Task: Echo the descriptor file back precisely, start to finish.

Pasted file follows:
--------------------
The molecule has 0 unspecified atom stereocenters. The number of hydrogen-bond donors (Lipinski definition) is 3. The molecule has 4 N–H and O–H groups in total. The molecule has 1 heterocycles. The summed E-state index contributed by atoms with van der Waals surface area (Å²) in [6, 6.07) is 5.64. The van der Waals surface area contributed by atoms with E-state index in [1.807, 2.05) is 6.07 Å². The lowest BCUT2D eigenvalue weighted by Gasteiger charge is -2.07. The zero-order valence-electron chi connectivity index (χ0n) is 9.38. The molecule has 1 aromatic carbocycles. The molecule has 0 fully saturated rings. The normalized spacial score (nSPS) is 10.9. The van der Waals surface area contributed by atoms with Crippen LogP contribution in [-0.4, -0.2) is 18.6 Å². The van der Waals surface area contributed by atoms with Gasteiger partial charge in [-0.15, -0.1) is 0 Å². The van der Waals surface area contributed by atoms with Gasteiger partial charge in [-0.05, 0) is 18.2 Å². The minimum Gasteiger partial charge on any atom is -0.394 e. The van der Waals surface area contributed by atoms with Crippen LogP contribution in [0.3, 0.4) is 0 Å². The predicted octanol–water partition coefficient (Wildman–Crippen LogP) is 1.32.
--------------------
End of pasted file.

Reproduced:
The molecule has 0 unspecified atom stereocenters. The number of hydrogen-bond donors (Lipinski definition) is 3. The molecule has 4 N–H and O–H groups in total. The molecule has 1 heterocycles. The summed E-state index contributed by atoms with van der Waals surface area (Å²) in [6, 6.07) is 5.64. The van der Waals surface area contributed by atoms with E-state index in [1.807, 2.05) is 6.07 Å². The lowest BCUT2D eigenvalue weighted by Gasteiger charge is -2.07. The zero-order valence-electron chi connectivity index (χ0n) is 9.38. The molecule has 1 aromatic carbocycles. The molecule has 0 fully saturated rings. The normalized spacial score (nSPS) is 10.9. The van der Waals surface area contributed by atoms with Crippen LogP contribution in [-0.4, -0.2) is 18.6 Å². The van der Waals surface area contributed by atoms with Gasteiger partial charge in [-0.15, -0.1) is 0 Å². The van der Waals surface area contributed by atoms with Gasteiger partial charge in [-0.05, 0) is 18.2 Å². The minimum Gasteiger partial charge on any atom is -0.394 e. The van der Waals surface area contributed by atoms with Crippen LogP contribution in [0.3, 0.4) is 0 Å². The predicted octanol–water partition coefficient (Wildman–Crippen LogP) is 1.32.